That’s what my manager is always saying I need to work on. Developing a depth of feeling in my voice. For Dr. S to have that, I mean… (beat) I’ve been experiencing a lot of creative blockage, as you know, and feeling insecure about my instrument so to have her just, I mean, it seems like she is purposefully torturing me with this immense, out of the blue talent.


DR. SUSIE

Oh gosh, Claudette. I hope you do not think this has anything to do with the training I did with Dr. Snuffaluffagus. If anything, I helped her become better suited for support. What a shame about her talents overshadowing your own. We can certainly work on your jealousy in our sessions.


Susie gives a smile. It should be comforting, but it’s not quite right. There is something intrinsically worrisome and almost… canine… in the way her teeth arrange themselves.


CLAUDETTE

I haven’t even gotten into the worst of it. What’s really gotten to me is… what happened after the barking. (beat) You’re gonna think I’m crazy. I mean, this makes me sound properly insane.


DR. SUSIE

I will think nothing of the sort.


CLAUDETTE

So she barked from Thursday all the way through Monday but then… well... It first happened during my morning vocal trills on Tuesday. She started to hum. Perfectly on key. (gaining in momentum and distress) She started humming the part of that song Everybody that goes (singing) Backstreet’s Back, oh yeah! She hasn’t stopped since. She’s been humming that one part over and over and the tune is unmistakable. Horrifying. It’s all I can hear. I wake in the middle of the night, covered in sweat, the chord progression reverberating through the very building blocks of my consciousness. I mean, I quarantined her in a sound proof crate and I still hear it.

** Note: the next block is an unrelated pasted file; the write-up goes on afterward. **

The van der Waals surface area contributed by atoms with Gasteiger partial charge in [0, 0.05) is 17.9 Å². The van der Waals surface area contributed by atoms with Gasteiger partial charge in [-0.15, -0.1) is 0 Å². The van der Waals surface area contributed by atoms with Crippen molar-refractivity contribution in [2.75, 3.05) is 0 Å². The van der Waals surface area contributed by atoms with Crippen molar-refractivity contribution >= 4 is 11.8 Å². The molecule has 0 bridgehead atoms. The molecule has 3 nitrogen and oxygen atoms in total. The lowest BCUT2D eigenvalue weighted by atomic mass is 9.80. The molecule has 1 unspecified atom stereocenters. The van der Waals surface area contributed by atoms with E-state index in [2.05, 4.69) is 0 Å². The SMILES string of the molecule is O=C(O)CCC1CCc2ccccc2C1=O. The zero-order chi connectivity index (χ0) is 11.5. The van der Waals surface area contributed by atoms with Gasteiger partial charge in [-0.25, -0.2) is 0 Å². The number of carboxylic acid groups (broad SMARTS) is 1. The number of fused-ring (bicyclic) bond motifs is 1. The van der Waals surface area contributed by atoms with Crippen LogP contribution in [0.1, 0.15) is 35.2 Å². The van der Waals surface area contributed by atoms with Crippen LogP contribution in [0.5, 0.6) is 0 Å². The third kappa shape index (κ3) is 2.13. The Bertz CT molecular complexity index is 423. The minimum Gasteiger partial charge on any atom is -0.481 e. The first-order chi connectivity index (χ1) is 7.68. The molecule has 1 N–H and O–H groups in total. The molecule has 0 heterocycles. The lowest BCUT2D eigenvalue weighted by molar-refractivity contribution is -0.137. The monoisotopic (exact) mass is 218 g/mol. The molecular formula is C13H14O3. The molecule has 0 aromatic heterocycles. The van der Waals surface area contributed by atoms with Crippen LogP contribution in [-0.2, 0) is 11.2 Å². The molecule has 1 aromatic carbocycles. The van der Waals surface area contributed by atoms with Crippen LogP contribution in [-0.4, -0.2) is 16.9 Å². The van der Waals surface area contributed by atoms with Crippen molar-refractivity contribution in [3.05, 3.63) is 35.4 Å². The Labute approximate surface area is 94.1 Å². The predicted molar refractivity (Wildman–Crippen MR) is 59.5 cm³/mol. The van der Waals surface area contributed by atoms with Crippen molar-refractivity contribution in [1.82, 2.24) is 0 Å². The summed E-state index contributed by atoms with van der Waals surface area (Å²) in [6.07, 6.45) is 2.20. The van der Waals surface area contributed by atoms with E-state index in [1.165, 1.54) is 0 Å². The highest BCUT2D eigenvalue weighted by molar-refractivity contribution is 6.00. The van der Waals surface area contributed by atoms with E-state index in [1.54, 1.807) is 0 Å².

DR. SUSIE

I’m sorry, Claudette. (beat) That is a particularly horrendous song.


Dr. Susie’s phone rings. It barely lasts three seconds before she silences it, but the tune is clear: the “Backstreet’s Back, Oh Yeah” portion of Everybody.


DR. SUSIE

I’m truly sorry about that. Shall we continue?


CLAUDETTE

What was--was that? Oh my.


Dr. Susie smiles again, this time, as we cut closer to her face, her sinister intent is clear, and Claudette has realized it too.

CLAUDETTE

(almost to herself)

I should have known… Dr. S’s, both of them… you...


Claudette is in shock. And then it happens: Dr. Susie, her face now halfway between human and Yorkshire Terrier, begins to sing it slowly, hauntingly, and beautifully like a nursery rhyme. She sings the specific section only over and over again: BACKSTREET’S BACK OH YEAH, BACKSTREET’S BACK OH YEAH. Dr. Susie/Dr. Snuffalufagus’s combined face spins in a technicolor loop reminiscent of VERTIGO. We cut to Claudette’s face in the aforementioned psychedelic loop, tears running down her cheeks. She screams, hands over her ears. It is a piercing and high pitched horror movie style scream. This creates a distressing yet symphonic sound when paired with the aforementioned song line. These shots continue for an uncomfortable amount of time, switching between the two (three?) faces. When we cut to black, it is too late. What you, the viewer, have just witnessed will forever live in a back alleyway of your dark and twisty mind.

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©2018 by The Milking Cat.